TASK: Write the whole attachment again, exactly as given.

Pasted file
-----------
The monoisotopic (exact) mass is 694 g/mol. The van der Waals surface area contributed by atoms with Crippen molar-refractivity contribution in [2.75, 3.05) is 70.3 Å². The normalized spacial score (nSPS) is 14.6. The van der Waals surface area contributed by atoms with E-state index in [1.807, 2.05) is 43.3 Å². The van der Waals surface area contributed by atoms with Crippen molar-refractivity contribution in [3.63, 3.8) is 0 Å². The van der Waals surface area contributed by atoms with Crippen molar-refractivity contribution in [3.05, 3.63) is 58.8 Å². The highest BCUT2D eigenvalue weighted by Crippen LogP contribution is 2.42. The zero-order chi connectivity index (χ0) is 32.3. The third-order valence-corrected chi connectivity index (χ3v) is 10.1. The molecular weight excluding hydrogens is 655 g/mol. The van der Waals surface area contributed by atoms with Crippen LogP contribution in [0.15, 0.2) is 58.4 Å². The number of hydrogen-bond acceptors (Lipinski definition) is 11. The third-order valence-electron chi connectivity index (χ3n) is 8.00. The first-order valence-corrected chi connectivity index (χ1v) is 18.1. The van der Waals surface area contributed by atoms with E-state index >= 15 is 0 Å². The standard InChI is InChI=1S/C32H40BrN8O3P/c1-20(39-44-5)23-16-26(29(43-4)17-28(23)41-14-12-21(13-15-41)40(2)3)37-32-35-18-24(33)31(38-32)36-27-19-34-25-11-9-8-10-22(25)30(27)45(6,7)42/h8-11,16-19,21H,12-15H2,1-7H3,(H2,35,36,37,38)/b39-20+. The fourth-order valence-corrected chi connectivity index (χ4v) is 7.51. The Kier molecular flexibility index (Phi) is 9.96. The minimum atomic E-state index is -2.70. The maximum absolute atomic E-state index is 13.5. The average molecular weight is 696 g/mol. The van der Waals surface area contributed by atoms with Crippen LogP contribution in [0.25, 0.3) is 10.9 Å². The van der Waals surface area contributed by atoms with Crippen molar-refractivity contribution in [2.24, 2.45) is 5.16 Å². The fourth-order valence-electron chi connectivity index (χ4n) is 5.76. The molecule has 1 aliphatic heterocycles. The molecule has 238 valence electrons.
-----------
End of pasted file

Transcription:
The monoisotopic (exact) mass is 694 g/mol. The van der Waals surface area contributed by atoms with Crippen molar-refractivity contribution in [2.75, 3.05) is 70.3 Å². The normalized spacial score (nSPS) is 14.6. The van der Waals surface area contributed by atoms with E-state index in [1.807, 2.05) is 43.3 Å². The van der Waals surface area contributed by atoms with Crippen molar-refractivity contribution in [3.63, 3.8) is 0 Å². The van der Waals surface area contributed by atoms with Crippen molar-refractivity contribution in [3.05, 3.63) is 58.8 Å². The highest BCUT2D eigenvalue weighted by Crippen LogP contribution is 2.42. The zero-order chi connectivity index (χ0) is 32.3. The third-order valence-corrected chi connectivity index (χ3v) is 10.1. The molecular weight excluding hydrogens is 655 g/mol. The van der Waals surface area contributed by atoms with Crippen LogP contribution in [0.15, 0.2) is 58.4 Å². The number of hydrogen-bond acceptors (Lipinski definition) is 11. The third-order valence-electron chi connectivity index (χ3n) is 8.00. The first-order valence-corrected chi connectivity index (χ1v) is 18.1. The van der Waals surface area contributed by atoms with E-state index >= 15 is 0 Å². The standard InChI is InChI=1S/C32H40BrN8O3P/c1-20(39-44-5)23-16-26(29(43-4)17-28(23)41-14-12-21(13-15-41)40(2)3)37-32-35-18-24(33)31(38-32)36-27-19-34-25-11-9-8-10-22(25)30(27)45(6,7)42/h8-11,16-19,21H,12-15H2,1-7H3,(H2,35,36,37,38)/b39-20+. The fourth-order valence-corrected chi connectivity index (χ4v) is 7.51. The Kier molecular flexibility index (Phi) is 9.96. The minimum atomic E-state index is -2.70. The maximum absolute atomic E-state index is 13.5. The average molecular weight is 696 g/mol. The van der Waals surface area contributed by atoms with Crippen LogP contribution in [0.25, 0.3) is 10.9 Å². The van der Waals surface area contributed by atoms with Crippen molar-refractivity contribution in [2.24, 2.45) is 5.16 Å². The fourth-order valence-electron chi connectivity index (χ4n) is 5.76. The molecule has 1 aliphatic heterocycles. The molecule has 238 valence electrons.